Here & Now

News & Information: Mon-Fri • 11am-1pm
  • Hosted by Robin Young, Jeremy Hobson

A fast-paced program that covers up-to-the-minute news and also provides regular features on food, technology, finance, culture and more.

The U.S. economy added 98,000 jobs in March, which was about half what economists had expected.

Friday’s report from the Labor Department had better news for the unemployment rate. It fell to 4.5 percent — a low not seen in nearly a decade. Here & Now’s Jeremy Hobson gets the latest from Michael Regan (@Reganonymous) of Bloomberg News.

The Black Lives Matter movement originated as an organization to combat police violence but has morphed into an organization for civil rights issues. How does it compare to the civil rights movement, and the Black Power movement of the 1960s?

Senior housing is a growing industry in the U.S., especially in states like Arizona.

Major U.S. fast food companies like McDonald’s are facing increasing competitive pressure from smaller chains like Five Guys and Shake Shack.

One thing that sets some of the smaller guys apart: Using fresh, not frozen, beef in their burgers — a claim Wendy’s also makes. McDonald’s has announced that by mid-2018, some of its burgers will be made from fresh meat.

A coalition of consumer and financial groups wants Americans to think more about retirement. The National Retirement Planning Coalition has dubbed this National Retirement Planning Week. According to the Employee Benefit Research Institute, only 60 percent of people in the U.S. are saving for retirement.

A section of I-85 collapsed in Atlanta on Thursday, shutting down lanes in both directions and creating headaches for Atlanta commuters who need to find a new route into and out of the city.

New research by psychologists at North Carolina State University shows that post-traumatic stress disorder among military veterans can lead to increased appreciation of life and enhanced inner strength. The findings add new context to the disorder that also often leads to tremendous suffering — and even suicide — among veterans.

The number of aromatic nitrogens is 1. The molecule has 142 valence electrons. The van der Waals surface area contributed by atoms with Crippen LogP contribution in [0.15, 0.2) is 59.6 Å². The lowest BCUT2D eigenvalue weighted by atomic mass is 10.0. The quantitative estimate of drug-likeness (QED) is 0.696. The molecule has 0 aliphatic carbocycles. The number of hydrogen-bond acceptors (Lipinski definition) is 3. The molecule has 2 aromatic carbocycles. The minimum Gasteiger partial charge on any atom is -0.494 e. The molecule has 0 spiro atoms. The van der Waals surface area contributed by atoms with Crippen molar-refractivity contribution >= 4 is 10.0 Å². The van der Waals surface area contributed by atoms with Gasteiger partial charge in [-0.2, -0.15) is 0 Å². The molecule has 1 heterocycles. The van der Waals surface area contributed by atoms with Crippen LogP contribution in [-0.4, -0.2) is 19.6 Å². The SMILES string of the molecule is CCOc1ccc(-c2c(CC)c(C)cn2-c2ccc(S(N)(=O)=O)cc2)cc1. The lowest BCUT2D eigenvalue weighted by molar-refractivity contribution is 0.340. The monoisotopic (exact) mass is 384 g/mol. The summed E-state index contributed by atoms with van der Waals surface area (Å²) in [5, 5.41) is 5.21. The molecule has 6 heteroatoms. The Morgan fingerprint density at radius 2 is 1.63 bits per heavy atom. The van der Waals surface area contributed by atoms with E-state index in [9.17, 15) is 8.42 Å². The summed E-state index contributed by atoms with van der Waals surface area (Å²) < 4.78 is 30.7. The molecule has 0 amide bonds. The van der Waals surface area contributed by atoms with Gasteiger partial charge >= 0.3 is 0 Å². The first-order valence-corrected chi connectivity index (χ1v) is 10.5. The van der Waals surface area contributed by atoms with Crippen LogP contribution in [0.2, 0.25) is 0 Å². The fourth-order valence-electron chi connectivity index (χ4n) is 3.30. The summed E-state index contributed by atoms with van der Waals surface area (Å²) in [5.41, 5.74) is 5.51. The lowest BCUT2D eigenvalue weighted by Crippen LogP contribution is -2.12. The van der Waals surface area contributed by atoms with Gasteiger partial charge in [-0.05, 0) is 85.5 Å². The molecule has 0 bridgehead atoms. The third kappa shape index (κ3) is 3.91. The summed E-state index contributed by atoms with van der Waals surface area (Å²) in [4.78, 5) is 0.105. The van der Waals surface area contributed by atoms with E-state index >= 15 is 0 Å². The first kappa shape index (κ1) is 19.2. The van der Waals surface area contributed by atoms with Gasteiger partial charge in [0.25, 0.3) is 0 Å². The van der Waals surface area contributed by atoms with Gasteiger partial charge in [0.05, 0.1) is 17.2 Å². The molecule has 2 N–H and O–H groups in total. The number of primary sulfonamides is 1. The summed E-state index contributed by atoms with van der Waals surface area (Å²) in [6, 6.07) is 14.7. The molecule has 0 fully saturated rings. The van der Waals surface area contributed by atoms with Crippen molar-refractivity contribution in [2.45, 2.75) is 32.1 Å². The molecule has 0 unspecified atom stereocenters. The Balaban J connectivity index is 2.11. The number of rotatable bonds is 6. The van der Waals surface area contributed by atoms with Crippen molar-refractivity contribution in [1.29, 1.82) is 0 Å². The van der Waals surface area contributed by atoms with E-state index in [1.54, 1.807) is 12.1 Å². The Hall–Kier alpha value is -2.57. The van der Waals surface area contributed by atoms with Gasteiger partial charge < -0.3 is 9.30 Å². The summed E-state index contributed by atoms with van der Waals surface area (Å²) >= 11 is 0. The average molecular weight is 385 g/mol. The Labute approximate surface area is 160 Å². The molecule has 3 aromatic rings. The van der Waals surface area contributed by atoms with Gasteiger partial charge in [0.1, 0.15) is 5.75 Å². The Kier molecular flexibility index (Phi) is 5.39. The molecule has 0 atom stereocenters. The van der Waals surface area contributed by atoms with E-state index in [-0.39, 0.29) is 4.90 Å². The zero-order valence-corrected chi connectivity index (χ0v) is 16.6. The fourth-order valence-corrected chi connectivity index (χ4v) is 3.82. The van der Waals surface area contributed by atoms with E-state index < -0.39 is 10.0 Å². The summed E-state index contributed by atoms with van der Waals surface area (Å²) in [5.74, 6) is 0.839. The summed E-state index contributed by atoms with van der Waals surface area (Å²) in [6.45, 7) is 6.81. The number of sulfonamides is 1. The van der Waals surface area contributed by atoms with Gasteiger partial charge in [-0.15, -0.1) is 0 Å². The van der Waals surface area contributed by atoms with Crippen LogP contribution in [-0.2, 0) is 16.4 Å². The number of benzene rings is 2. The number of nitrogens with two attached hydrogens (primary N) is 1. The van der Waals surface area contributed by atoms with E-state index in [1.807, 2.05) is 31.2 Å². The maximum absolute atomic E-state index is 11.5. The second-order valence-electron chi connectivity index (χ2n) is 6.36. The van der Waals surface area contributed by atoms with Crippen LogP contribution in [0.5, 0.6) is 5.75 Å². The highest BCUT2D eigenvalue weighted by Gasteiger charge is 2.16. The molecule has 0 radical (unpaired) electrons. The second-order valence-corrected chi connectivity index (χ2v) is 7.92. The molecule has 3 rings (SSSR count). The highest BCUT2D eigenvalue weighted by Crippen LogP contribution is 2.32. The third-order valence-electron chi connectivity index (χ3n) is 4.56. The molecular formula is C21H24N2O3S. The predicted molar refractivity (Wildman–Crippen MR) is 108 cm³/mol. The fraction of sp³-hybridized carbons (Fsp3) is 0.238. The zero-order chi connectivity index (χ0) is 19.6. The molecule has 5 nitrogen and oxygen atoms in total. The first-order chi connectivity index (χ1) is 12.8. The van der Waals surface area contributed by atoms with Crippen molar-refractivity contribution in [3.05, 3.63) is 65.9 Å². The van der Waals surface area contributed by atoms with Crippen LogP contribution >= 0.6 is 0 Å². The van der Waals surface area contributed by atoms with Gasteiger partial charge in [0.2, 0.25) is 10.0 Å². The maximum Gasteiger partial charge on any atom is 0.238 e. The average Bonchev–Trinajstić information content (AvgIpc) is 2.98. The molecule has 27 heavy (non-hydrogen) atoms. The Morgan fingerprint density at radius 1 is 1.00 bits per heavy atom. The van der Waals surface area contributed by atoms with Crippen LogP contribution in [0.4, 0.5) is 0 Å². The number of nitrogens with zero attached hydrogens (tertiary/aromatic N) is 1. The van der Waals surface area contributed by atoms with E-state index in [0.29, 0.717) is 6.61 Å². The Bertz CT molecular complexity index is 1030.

Here & Now‘s Robin Young speaks with WUNC military reporter Jay Price (@JayatWUNC) about the study.

Humans have always appropriated designs from animals in our own technology. A new art exhibit at the Samek Art Museum in Pennsylvania asks, what would it look like if they appropriated ours?

Writer and artist Jonathon Keats (@jonathonkeats) talks with Here & Now’s Robin Young about his new exhibit and whether humans owe anything to the other creatures in the animal kingdom.

Secretary of State Rex Tillerson is in Brussels on Friday meeting with NATO foreign ministers for the first time since he began at the State Department.

The meeting closes out a busy week for Tillerson, who earlier this week changed a human-rights policy attached to the sale of arms to Bahrain and announced that the fate of Syrian President Bashar al-Assad “will be decided by the Syrian people.”

How Animals Use Physics To Survive

Mar 29, 2017

How does a gecko manage to walk on the ceiling? Do cats drink like we do? And what happens when a dog shakes water off its coat? A new book explores how animals use physics in their daily lives.

Most restaurants pack their plates with portions that are often two or three times the recommended serving size. And because people don’t always know how many calories they’re consuming when they dine out, they often eat all that food.